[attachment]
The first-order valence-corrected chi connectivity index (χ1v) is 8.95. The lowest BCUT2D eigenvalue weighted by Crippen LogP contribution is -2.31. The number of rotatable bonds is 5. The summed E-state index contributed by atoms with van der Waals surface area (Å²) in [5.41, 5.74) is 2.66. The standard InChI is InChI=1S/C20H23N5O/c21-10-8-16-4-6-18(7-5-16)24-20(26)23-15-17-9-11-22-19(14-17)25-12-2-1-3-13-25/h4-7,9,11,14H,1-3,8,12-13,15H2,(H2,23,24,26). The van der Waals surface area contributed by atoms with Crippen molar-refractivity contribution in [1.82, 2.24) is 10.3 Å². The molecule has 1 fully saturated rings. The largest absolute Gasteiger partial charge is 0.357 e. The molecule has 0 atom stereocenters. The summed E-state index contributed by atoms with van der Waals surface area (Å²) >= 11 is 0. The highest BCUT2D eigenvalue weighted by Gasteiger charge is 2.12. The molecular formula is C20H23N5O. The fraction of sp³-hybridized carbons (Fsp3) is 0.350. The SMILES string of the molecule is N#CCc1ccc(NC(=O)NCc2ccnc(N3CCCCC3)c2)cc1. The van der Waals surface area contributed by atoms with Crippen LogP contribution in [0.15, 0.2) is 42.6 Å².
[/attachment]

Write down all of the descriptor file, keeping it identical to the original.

The first-order valence-corrected chi connectivity index (χ1v) is 8.95. The lowest BCUT2D eigenvalue weighted by Crippen LogP contribution is -2.31. The number of rotatable bonds is 5. The summed E-state index contributed by atoms with van der Waals surface area (Å²) in [5.41, 5.74) is 2.66. The standard InChI is InChI=1S/C20H23N5O/c21-10-8-16-4-6-18(7-5-16)24-20(26)23-15-17-9-11-22-19(14-17)25-12-2-1-3-13-25/h4-7,9,11,14H,1-3,8,12-13,15H2,(H2,23,24,26). The van der Waals surface area contributed by atoms with Crippen molar-refractivity contribution in [1.82, 2.24) is 10.3 Å². The molecule has 1 fully saturated rings. The largest absolute Gasteiger partial charge is 0.357 e. The molecule has 0 atom stereocenters. The summed E-state index contributed by atoms with van der Waals surface area (Å²) >= 11 is 0. The highest BCUT2D eigenvalue weighted by Gasteiger charge is 2.12. The molecular formula is C20H23N5O. The fraction of sp³-hybridized carbons (Fsp3) is 0.350. The SMILES string of the molecule is N#CCc1ccc(NC(=O)NCc2ccnc(N3CCCCC3)c2)cc1. The van der Waals surface area contributed by atoms with Crippen LogP contribution in [0.15, 0.2) is 42.6 Å².